“Can’t I send her somewhere to be serviced?”

“No. They are not built to be serviced. That would cost more than replacing it.”

“Her.”

“When did you get it?” She consulted her computer. “2013. It’s lasted you well. “

“She has. I’ve had marriages that didn’t last that long.”

“I remember you now – You joker”.

“Yeah, that’s me. Thanks for the advice, Andrea. I appreciate it. I hope she lasts me a while longer. I guess I can find a local supplier when the time comes. Bye.” I hung up.

It’s just a thing. It can’t love me. But I feel as if she does. I was in pretty bad shape before we met.

Books.

Why bother to ban books when people voluntarily ignore them? Books don’t have to be hunted to extinction. Books die as a result of our taking them for granted. As the world of books steadily shrinks publisher by publisher, shop by shop, library by library and reader by reader, the result is the same. Only here and there, powerless to resist the general momentum of society, do a few people remain who love literature enough to try somehow to preserve it. So perhaps Bradbury suggests, at the end of this dark fable, all is not lost. Not quite. – Michael Moorcock, The Truth of Ray Bradbury’s Prophetic Vision. May 2018.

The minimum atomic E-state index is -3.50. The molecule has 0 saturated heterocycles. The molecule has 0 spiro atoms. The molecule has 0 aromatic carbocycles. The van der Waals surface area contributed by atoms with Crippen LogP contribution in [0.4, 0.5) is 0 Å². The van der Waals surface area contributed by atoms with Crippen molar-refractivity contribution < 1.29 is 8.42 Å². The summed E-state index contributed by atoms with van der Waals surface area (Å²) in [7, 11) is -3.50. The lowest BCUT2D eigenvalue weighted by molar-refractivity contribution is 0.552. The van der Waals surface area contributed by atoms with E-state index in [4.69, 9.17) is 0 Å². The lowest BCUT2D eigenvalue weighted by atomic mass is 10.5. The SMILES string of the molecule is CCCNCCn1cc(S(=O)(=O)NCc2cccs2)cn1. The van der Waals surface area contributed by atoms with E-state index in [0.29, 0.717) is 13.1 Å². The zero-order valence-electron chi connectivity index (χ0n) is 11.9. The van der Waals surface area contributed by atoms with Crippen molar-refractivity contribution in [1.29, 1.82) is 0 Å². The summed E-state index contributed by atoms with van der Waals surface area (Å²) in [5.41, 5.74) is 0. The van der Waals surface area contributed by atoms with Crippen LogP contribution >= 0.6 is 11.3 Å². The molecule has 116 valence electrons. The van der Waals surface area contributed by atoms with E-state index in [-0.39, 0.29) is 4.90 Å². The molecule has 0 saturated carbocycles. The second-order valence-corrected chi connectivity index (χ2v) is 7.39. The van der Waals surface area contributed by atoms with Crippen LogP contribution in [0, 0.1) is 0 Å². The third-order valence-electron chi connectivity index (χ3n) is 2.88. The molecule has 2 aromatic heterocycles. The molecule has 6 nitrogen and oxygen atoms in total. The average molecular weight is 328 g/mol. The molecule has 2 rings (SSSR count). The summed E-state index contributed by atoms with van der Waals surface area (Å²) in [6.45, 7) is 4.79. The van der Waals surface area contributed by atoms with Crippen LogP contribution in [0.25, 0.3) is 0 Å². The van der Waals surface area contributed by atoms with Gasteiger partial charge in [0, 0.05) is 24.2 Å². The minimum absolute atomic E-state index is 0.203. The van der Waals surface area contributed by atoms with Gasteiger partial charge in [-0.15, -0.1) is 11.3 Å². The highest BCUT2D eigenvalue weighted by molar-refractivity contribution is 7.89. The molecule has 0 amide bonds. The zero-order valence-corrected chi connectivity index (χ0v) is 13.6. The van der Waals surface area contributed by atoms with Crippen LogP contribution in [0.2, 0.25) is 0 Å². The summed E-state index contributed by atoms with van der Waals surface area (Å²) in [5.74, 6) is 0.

Morning

At four in the morning the sky is already lightening here in southeast Queensland. Daylight savings is not observed here. Today, sunrise was at four forty five. By five, the flashing bars on the solar controller announce that the panels are already receiving enough light to charge the battery.

The dawn chorus of about seven species of bird is already subsiding as the dawn chorus of coughing old men begins, followed very soon by the shuffling of slippers, the slapping of flip-flops and the tapping of walking sticks as those of the elderly residents in the camp who do not have facilities in our caravans begin our morning peregrinations to the ablution block. The dawn chorus of morning greetings begins.

The morning coffee has already kicked in, but the analgesics have not yet reached full effect. This first walk of the morning is the one I dislike most. I step carefully over the speed bump across the road outside the cabin where Gaz lives. I almost tripped on it once, because I don’t always lift my feet high enough. That is becoming less of a problem since I started pedalling.